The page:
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About.com: Using pipes in Linux

Oct 14, 2000, 16:30 (1 Talkback[s])
(Other stories by Aron Hsiao)


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"If you're a novice shell user, you've probably heard of pipes but don't really know what they are or how to use them. A pipe is a special line of communication opened by the shell between one program's output and another program's input. In the shell, a pipe is represented by the vertical bar (|) character."

"To connect a command's output to another command's input using a pipe, place a vertical bar between the two commands. For example, to get a directory listing but send it to the printer instead of to the display, try:

  $ ls -1 | lpr
In this case, the output of the ls command goes to the the lpr command, which uses it as input and sends it to the printer."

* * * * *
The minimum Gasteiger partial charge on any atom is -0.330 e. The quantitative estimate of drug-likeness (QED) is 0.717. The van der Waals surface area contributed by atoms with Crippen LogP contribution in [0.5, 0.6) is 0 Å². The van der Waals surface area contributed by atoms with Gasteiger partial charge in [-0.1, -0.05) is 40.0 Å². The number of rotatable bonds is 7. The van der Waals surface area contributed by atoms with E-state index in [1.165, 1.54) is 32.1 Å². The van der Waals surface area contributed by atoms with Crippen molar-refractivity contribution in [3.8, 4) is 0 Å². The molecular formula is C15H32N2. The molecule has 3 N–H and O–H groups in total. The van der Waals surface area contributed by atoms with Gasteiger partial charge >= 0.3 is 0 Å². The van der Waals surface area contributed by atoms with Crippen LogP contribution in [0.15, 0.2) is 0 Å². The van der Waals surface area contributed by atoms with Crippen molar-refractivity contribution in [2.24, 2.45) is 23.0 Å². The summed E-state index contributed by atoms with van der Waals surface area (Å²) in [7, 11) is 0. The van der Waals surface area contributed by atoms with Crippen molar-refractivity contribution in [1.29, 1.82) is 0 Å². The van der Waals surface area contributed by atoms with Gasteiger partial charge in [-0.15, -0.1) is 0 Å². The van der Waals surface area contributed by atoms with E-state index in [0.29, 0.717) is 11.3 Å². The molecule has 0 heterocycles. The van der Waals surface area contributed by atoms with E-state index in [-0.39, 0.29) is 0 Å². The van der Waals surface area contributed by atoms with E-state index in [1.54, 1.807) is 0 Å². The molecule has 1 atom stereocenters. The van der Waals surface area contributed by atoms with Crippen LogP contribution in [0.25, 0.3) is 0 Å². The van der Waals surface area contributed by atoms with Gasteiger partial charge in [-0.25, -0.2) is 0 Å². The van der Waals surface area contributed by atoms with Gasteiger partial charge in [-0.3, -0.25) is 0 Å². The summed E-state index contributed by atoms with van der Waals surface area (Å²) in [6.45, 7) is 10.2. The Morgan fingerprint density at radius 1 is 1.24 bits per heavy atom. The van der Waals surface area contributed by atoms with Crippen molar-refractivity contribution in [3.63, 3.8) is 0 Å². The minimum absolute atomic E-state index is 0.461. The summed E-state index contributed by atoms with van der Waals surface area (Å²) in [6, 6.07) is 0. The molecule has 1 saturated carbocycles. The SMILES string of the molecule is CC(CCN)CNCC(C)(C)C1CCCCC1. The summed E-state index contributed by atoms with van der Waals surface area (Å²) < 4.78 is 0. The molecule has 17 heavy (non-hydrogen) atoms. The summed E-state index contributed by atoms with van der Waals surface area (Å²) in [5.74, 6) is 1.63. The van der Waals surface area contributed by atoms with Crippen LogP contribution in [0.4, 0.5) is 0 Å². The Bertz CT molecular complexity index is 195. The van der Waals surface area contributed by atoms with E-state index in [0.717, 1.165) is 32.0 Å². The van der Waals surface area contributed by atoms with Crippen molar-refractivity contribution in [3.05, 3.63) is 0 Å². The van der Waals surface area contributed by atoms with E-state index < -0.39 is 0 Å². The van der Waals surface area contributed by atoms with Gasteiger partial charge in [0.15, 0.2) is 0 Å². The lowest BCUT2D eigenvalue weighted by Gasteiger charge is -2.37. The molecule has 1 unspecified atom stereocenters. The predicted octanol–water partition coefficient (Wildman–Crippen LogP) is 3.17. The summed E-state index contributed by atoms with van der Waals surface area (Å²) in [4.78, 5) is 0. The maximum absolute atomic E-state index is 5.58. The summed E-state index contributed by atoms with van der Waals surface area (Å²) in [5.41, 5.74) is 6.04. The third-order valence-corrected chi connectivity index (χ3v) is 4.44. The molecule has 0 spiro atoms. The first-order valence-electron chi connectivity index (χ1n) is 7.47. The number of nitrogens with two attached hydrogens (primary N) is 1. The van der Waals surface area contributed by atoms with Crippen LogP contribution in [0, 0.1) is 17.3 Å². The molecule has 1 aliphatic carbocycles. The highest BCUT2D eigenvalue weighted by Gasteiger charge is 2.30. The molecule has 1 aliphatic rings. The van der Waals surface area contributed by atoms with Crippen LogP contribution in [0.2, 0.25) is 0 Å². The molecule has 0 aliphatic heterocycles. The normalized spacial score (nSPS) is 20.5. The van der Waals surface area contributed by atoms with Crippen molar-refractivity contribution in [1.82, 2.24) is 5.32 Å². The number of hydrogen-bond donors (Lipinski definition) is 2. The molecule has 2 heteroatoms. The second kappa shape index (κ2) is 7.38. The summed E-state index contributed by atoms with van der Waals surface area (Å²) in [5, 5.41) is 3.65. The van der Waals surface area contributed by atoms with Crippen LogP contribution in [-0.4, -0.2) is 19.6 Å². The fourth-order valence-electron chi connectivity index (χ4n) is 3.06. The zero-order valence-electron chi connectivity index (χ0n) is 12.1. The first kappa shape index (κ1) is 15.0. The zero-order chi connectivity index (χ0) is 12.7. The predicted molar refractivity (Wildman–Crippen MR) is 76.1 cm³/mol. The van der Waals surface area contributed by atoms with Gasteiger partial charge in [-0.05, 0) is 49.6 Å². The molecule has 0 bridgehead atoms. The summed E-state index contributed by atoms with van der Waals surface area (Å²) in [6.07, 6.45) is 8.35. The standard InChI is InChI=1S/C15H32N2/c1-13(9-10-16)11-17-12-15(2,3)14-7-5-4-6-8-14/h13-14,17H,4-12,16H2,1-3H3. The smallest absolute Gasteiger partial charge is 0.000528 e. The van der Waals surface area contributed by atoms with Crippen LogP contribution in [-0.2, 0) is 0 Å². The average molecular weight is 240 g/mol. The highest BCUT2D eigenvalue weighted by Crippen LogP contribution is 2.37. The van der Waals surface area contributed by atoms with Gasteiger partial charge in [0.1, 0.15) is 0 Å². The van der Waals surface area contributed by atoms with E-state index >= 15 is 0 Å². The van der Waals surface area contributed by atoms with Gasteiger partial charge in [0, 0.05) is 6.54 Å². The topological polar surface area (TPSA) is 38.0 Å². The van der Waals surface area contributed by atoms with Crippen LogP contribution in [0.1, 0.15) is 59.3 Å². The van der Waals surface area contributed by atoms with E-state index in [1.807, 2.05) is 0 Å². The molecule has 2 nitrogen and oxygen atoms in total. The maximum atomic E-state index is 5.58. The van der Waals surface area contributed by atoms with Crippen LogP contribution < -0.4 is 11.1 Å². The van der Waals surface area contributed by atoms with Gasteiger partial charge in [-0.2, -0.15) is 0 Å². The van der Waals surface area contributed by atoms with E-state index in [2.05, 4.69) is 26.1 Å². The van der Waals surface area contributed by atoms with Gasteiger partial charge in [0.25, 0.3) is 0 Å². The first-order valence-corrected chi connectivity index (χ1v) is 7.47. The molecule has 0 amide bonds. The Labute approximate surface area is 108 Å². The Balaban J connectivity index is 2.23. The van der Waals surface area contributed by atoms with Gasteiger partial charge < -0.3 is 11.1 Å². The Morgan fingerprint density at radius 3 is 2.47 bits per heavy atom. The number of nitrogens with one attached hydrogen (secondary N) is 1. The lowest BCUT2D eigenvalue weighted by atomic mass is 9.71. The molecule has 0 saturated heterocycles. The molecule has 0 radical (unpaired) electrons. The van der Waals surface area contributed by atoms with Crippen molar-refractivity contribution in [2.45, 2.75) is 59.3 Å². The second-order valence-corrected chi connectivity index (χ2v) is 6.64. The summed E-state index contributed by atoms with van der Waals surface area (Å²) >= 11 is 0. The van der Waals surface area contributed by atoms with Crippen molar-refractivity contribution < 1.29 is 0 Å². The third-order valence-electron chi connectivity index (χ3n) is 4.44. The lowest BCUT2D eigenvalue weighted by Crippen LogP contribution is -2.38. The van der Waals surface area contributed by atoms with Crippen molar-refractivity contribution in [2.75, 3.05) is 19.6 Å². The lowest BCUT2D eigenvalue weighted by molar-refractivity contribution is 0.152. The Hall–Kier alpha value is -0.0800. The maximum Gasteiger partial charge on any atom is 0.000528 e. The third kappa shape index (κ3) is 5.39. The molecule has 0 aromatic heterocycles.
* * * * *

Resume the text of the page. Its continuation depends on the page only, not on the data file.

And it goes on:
"Sometimes, very complex tasks can be performed by connecting long strings of pipes together:

  $ ls -1 | grep txt | grep -v jake | cut -d. -f1 | sort | lpr
This series of commands first gets a list of files in the current directory with ls. This list is sent to the grep command, which searches for the text "txt" in the filenames. The list of filenames containing the word "txt" is then sent to the grep command again, this time to filter out any names containing the text "jake" from the list. This shortened list is then sent to the cut command, which removes all "extensions" from the filenames. The list is now sent to sort, which rearranges the list into alphabetical order before finally sending it to lpr which will send the list to the printer. Whew!"

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